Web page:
Middle Eastern Chickpea Salad (Balela) ~ You know I love a great bean salad as much as I love Middle Eastern food, and this hearty Mediterranean chickpea salad paired with creamy labneh is healthy, and full of flavor, fiber, and protein. It’s also a lot of fun to eat.
Spring has sprung (almost!) and welcome to recipe #2 in my March Main Course Salad Challenge, where I’m sharing a hearty main course salad every Wednesday in the month of March to inspire you to go green once a week this season, and hopefully beyond. My main course salad #1, in case you missed it, was this Salmon Cobb Salad.
I’ve got quite a collection of bean salads here at tvfgi, from the classic American potluck versions to more exotic international recipes. While we normally think of a bean salad as a side dish, I figured it was time to feature one of them as the star of the meal.
What is balela salad?
Balela, pronounced ba-LAY-la, is a Middle Eastern chickpea and black bean salad made with chopped tomatoes and lots of parsley and mint. Garlic and lemon, too.
I’ve great islandized my balela with extra crunch from cucumbers, peppers (of course!) and briny olives.
My Middle Eastern balela salad is a complete meal served with thick creamy labneh and some great pita bread for scooping everything up.
This bean salad is one of the healthiest things you can put in your body ~
- beans are full of protein and soluble fiber. They’re being studied for their ability to reduce the risk of heart disease (by lowering ‘bad’ cholesterol) and type 2 diabetes. They appear to promote a longer life span, too.
- Beans help with weight loss by keeping you feeling full and satisfied, and controlling blood sugar.
- The herbs are packed with vitamins and minerals, aid digestion, and help detoxify and support the liver.
- Tomatoes and olives contain antioxidants which fight heart disease and cancer.
- The cukes are hydrating and give you vitamin K.
- Even the olive oil and lemon dressing contributes antioxidants and Vitamin C.
Ok, I love beans, but they cause gas!
- Beans can cause gas, and the problem affects some people more than others. It’s because beans contain certain starches that we can’t digest; we lack the enzyme that does the job. The process of breaking these sugars down in our body is what causes gas.
- Don’t let gas stop you from eating beans ~ for most of us our bodies will gradually get used to them, start slow and work up to about a 1/2 cup serving a day. If you are one of the unlucky ones who still has problems, Taste of Home has some good pointers for de-gassing beans.
In this case the ‘greens’ in your salad are herbs; parsley and mint, to be exact.
It’s a combination that is common in Middle Eastern cuisine, and it’s an important feature of this salad. I like to pop them in the processor to chop them up, it does the work in no time. Don’t skimp on these herbs, it looks like a lot but they chop down to nothing, and they’re what give this salad its distinctive flavor.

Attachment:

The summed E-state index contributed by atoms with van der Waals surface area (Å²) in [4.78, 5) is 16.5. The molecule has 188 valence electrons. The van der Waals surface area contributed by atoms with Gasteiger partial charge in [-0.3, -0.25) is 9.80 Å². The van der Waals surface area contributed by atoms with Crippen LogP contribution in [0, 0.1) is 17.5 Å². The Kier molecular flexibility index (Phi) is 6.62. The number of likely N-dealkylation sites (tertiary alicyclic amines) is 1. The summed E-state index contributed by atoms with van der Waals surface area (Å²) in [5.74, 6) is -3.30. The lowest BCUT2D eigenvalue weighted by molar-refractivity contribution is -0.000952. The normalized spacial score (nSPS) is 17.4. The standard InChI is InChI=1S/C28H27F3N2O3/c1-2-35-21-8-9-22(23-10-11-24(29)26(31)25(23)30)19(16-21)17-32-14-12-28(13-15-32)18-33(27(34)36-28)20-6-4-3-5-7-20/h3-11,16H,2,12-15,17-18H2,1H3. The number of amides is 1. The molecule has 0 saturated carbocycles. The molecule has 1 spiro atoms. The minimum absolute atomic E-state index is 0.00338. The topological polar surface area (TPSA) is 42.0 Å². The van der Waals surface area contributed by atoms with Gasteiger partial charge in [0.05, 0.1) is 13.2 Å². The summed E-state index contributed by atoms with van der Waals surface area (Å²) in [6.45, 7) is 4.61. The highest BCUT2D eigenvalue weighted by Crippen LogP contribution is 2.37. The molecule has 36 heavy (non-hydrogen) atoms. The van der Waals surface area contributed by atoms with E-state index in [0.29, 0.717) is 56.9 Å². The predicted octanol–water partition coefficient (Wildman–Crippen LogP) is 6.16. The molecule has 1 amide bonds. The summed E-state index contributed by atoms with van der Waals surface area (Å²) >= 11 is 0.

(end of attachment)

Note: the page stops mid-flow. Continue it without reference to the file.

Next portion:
The simple lemony vinaigrette dressing features a bright red Middle Eastern spice called sumac. It’s made from the berries of the sumac bush and it looks a little like chili powder. It’s not spicy, but has a lemony tang, and I’ve used it in dressings before (it’s in my Fattoush Salad, of of my favorites!)
What tips this salad over into main course land is the thick labneh and pita bread. This salad would traditionally be eaten using torn pieces of pita as scoops. You can toast the pita if you like, here’s my method if you want to do it yourself.
Did you know you can easily make your own fresh pita bread?
Pita bread is easy to make, and doesn’t require any special skills or equipment, in fact, it can be ‘baked’ right in a pan on the stove top. It’s a great recipe for a beginner bread maker, and is so satisfying.
Here is my recipe for How To Make Perfect Pita Bread.
And guess what? You can also make your own homemade labneh!
Here’s How to Make Labneh (yogurt Cheese) I highly recommend you give it a try, it was a total surprise to me how much we all loved it. It’s part of our regular routine now. Basically you will just drain regular yogurt so that it becomes thick and spreadable. Delicious.
I like to mince the herbs and the garlic in my food processor, it makes the job quick and easy and everything gets finely and evenly chopped.
- 15 ounce can of chickpeas, drained and well rinsed
- 7 ounces canned black beans, drained and rinsed
- 1/2 cup finely chopped tomatoes
- 1/3 cup minced red onion
- 1/3 cup finely chopped bell peppers, assorted colors
- 1/3 cup finely chopped cucumber
- 1/4 cup finely chopped black olive
- 1/4 cup halved or sliced stuffed green olives
- 2 cloves garlic, very finely minced
- 1 packed cup parsley leaves, minced
- 1/2 packed cup mint leaves, minced
- 1/4 cup extra virgin olive oil
- 1/4 cup fresh squeezed lemon juice
- 1 tsp sumac (more to taste)
- salt and fresh cracked pepper to taste
- Whisk together the dressing and taste to adjust any of the ingredients.
- Add all the salad ingredients to a large bowl and toss lightly with the dressing.
- Serve with labneh, either along side, or on top, and fresh pita bread, toasted or not.
|Amount Per Serving|
|% Daily Value*|
|Total Fat 9.33 g||14.4%|
|Saturated Fat 1.24 g||6.2%|
|Sodium 327.78 mg||13.7%|
|Total Carbohydrate 20.28 g||6.8%|
|Dietary Fiber 6.52 g||26.1%|
|Sugars 3.35 g|
|Protein 6.11 g|
|Vitamin A||Vitamin C|
* Percent Daily Values are based on a 2,000 calorie diet. Your daily values may be higher or lower depending on your calorie needs.
The View from Great Island
Make this balela salad recipe your own~
- Feel free to play with the proportions of any of the ingredients. Add more black beans, or omit them entirely.
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